Tuesday, January 27, 2009

Bussaco: Premature Review

A new restaurant has moved in across the street from the Park Slope Food Coop (an organization of which I am a member, and yes, I know, they should have a hyphen: co-op =hippy sharing organization, coop=chickens). Previously in its space was The Black Pearl, a sort of vaguely Irish (maybe?) vaguely bistro-y place where I had bad mimosas once. Anyway, it's great to have something else there, and it was getting a little press, so I decided to make the SEVEN BLOCK trip to Union and check it out.

I read somewhere that they changed chefs about two weeks in and are going to "gradually transition the menu," or some such rhetoric. The point is, because the restaurant is new and in the middle of a shake up, I'm going to wager that experiences in the next few weeks will vary widely.

First things first, the cocktails are fab, AND the wine list/cocktail menu has a helpful graph in place of a table of contents. Everyone loves a graph. I had a Marconi (kind of like a Negroni but with prosecco and a Campari cousin) v. good; one of my friends had a cider martini which was good as far as girly drinks go, and another friend had a Rye Manhattan that I REALLY recommend.

This place takes drinking seriously, as evidenced by a picture of their bar.

The chef change became readily apparent when we heard the specials from our lovely waiter. He described something called "Testa" that was a pork puree--now anyone with Italian 101 knows "testa" means "head." When I called him out on trying to cover up the fact that he was describing "head cheese" (I'm a bitch, I know), he came back with the spiel that it's respectful to eat the whole animal or some coop/foodie bull. Anyway, I ordered it, and it was wonderful--a little crispy, healthily salted, and the lightly poached egg on top was just the right simple accompaniment. Other, more "normal" firsts came from the regular (old?) menu, but all were equally delicious, if less "adventurous."

The entrees, all from the menu, were generally simple affairs: thinly sliced duck with spaetzel and brussels sprouts (which google just told me there's an "s" on), steak with mustard greens and scallops in a white pepper--pear "gastrique" (ok, that's kinda fancy). All of these dishes were really very nice and well executed, but seemed a little too simple after the fireworks show that the appetizers put on. One friend, a vegetarian-ish person, was disappointed with her pappardelle and beets. I think it needed lemon...or something. Anyway, it was obviously a throwaway, obligatory vegetarian dish, and I'm not sure you can get away with that in the Slope, guys.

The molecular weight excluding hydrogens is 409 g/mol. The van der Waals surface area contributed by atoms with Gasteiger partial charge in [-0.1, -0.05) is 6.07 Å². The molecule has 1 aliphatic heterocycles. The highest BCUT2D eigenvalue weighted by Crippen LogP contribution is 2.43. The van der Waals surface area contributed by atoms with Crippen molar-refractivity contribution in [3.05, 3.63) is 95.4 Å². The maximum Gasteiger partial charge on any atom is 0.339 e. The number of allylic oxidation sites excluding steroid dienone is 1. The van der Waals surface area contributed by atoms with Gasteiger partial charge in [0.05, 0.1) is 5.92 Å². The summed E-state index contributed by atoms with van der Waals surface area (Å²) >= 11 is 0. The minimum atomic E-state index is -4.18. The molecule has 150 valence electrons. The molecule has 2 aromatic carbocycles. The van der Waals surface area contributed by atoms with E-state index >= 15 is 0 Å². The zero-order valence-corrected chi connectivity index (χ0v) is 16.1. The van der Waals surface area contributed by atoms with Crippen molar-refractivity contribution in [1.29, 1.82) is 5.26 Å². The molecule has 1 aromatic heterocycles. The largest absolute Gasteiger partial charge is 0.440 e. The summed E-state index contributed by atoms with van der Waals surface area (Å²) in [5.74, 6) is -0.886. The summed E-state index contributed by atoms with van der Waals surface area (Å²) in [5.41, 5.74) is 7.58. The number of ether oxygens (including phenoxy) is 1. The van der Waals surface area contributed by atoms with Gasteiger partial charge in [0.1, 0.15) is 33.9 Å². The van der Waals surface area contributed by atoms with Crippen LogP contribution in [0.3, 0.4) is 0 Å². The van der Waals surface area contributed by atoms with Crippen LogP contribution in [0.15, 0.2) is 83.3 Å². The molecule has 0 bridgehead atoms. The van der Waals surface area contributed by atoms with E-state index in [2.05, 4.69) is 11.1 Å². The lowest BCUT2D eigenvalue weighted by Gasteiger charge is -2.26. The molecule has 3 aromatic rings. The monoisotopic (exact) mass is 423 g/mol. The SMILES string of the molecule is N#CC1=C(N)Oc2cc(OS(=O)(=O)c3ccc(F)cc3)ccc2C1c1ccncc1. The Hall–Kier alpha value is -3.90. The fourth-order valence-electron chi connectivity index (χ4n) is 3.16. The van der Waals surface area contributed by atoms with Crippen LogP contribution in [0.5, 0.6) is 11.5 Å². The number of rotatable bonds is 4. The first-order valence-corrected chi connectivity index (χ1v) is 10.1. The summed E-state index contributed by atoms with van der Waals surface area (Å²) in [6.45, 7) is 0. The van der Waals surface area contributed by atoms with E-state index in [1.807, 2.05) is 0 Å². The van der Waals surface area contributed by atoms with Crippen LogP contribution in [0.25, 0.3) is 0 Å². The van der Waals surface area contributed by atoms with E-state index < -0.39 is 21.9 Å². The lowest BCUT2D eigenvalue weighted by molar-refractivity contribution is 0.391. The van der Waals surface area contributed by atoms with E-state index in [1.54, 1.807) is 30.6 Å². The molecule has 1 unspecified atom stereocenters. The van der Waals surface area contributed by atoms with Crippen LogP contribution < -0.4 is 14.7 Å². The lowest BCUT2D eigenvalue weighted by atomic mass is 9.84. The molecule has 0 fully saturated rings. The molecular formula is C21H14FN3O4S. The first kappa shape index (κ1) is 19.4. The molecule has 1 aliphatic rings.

Desserts were rather lackluster, but maybe new chefie hasn't got around to it yet. For the time being, I recommend you let the sommelier guide you to an after-dinner scotch or one of their good selection of dessert wines.

As an added bonus, the restaurant was baby-free when I went (yess!), but the squishy booths could be seen as kid friendly...maybe...kids like that shit right?

Thursday, January 22, 2009

Gadgets: Immersion Blender

I think Mario Batali said that any chef worth his or her weight in flour could make any dish with a basic stove, pan and spoon--or something to that effect. Well, sure, Mario, if I had all freakin' day and someone was paying me millions to endorse their pan, I probably could cook pretty much anything with those things. But really, why would I? And, more philosophically, why is it somehow more "pure" or "worthy" or impressive if I spend an hour and all of my energy hand-whisking egg whites? Mario, this is the future: we don't have to work so hard anymore! People in the future are busy! There are blogs to read, reality tv to watch, segues to ride. We do not have time for your grandmother's methods.

I love kitchen gadgets. And, as you can tell, I've got their back in this fight. I collect them like precious moments dolls collect dust. One of my favorites is the Immersion Blender. This guy is especially useful for making soups. Lots of recipes tell you to smooth out your soup by pouring it into the regular blender in batches. Um, guys, that is messy! And soup is hot! Bad idea. When pureeing soup, this guy is your friend:

Right there I am making "Azteca Butternut Squash Soup" which is basically butternut squash soup with black beans and red pepper in it. The base of the soup is the squash and tons of onion and celery. After that softens up, those three ingredients get blended. Now, I don't think the Aztecs had blenders, immersion or otherwise, but they were pretty smart, so they probably just programmed a sundial to do it or whatever. Or else, the name of the soup is just something made up by Bon Appetit to make it sound better. Shocking. Anyway, here's the soup post-blend:

Looks awesome, right? It was. And I didn't even have to spray soup all over my counter tops and myself to get it that way. Or squash it with my feet, like Mr. Batali would apparently have me do. Jerk.

Oh and here's a tip: My mom got one of these and immediately decided she hated it because it sprayed tomato sauce all over her sweater. It's called an IMMERSION blender. You have to IMMERSE it in the soup/sauce if you want it to work. K?